Management challenges of small-scale fishing communities in a protected reef system of Veracruz, Gulf of Mexico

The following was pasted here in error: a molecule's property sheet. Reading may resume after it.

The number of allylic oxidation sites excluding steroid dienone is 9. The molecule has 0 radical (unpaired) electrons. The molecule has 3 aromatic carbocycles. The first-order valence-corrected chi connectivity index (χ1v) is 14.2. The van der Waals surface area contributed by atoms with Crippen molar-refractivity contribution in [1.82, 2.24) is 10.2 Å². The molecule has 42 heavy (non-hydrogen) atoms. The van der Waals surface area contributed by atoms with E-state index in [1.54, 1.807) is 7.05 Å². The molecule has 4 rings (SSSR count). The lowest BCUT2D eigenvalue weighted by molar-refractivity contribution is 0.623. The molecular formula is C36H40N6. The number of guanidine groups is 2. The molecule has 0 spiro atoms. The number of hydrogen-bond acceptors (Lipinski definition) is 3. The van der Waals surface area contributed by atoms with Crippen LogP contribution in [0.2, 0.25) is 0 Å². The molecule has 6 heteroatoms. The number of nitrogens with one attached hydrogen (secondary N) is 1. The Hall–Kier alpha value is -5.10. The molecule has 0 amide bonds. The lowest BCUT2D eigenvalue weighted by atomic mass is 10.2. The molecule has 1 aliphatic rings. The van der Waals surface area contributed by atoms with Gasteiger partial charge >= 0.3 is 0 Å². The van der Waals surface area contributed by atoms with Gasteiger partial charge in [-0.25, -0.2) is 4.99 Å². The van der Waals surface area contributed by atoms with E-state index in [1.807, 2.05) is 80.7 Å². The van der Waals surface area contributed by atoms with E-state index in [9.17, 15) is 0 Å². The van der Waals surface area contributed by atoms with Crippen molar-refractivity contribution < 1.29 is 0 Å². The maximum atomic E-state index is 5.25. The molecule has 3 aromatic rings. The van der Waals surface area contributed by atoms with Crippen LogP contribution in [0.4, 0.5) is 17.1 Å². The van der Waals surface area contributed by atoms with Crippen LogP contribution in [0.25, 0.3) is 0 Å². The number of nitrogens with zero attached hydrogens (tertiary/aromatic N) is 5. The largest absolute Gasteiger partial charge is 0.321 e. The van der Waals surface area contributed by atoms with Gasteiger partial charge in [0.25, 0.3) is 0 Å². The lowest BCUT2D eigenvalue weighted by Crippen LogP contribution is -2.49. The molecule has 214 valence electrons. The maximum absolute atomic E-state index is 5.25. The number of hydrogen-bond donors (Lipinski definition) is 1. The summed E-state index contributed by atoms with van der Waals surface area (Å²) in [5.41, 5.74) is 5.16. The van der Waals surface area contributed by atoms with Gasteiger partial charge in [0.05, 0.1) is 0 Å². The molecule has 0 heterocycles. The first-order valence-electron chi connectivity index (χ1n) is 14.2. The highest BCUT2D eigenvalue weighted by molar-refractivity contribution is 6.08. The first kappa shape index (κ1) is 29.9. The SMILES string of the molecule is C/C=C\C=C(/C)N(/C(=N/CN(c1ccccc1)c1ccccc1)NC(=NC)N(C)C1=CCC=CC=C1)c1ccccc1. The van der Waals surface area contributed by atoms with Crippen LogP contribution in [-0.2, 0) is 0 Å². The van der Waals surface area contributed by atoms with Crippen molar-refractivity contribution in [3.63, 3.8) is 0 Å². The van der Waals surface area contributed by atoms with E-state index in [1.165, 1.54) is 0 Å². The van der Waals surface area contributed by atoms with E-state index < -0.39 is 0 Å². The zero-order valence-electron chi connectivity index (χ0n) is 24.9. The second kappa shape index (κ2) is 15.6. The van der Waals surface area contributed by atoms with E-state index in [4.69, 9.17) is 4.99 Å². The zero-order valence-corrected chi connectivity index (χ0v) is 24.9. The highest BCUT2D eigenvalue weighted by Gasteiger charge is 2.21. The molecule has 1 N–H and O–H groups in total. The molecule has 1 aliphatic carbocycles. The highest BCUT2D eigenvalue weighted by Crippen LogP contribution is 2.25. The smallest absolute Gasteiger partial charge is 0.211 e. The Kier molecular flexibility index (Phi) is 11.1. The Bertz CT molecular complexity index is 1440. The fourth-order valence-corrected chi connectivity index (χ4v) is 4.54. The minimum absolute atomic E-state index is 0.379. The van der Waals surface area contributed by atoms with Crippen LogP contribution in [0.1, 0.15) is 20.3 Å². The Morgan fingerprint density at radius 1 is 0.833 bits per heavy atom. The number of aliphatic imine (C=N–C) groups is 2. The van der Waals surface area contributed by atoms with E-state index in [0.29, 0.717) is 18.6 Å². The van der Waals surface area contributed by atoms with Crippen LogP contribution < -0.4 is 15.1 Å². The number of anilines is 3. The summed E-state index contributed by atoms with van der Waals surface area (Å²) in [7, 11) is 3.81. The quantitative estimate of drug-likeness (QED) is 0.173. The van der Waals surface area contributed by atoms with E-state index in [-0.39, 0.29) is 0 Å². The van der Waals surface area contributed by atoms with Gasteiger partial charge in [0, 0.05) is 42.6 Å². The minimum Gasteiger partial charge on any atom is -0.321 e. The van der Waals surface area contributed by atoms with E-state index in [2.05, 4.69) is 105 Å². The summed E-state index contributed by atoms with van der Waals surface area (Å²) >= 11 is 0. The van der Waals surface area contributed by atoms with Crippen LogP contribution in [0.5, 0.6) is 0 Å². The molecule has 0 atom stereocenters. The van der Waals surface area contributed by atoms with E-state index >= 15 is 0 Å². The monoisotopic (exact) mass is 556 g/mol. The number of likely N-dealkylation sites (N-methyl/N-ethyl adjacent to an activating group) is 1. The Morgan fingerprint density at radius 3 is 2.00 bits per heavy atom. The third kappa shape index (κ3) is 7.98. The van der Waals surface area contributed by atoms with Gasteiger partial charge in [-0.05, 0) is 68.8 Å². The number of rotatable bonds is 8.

Socioeconomic characterisation of fishing activities in the Veracruz Reef System National Park was used to develop a management system which balances the community’s livelihood, and the conservation needs of the protected area. A survey was applied to four sectors of the fishing community: the fishers, fishers’ wives, retailers and local population. The survey determined their perceptions about: (1) fishing as a lifestyle; (2) economic alternatives; (3) perspectives about the future; (4) environment; and (5) knowledge of the National Park as a protected area. Fishers devoted an average of 27 years fishing, investing an average of 12 h per day giving a regular income of 15–20 US$. Most interviewed (60%) were full-time fishers, with fishing the only family income source. Fishers are predominately educated to primary school level (64%).The main problem faced by fishers and the communities were economic opportunities but 89% believed that mariculture could be an alternative income source. There was strong ecological awareness, with 75% aware of the decline in fisheries resource and 62% knowing about the role of protected areas. There was divided opinion about future perspectives. Inefficient organisation and communication between authorities and fishers were identified as obstacles to co-management. Discussion on alternative incomes and a proposal involve fishers in co-management initiatives are presented.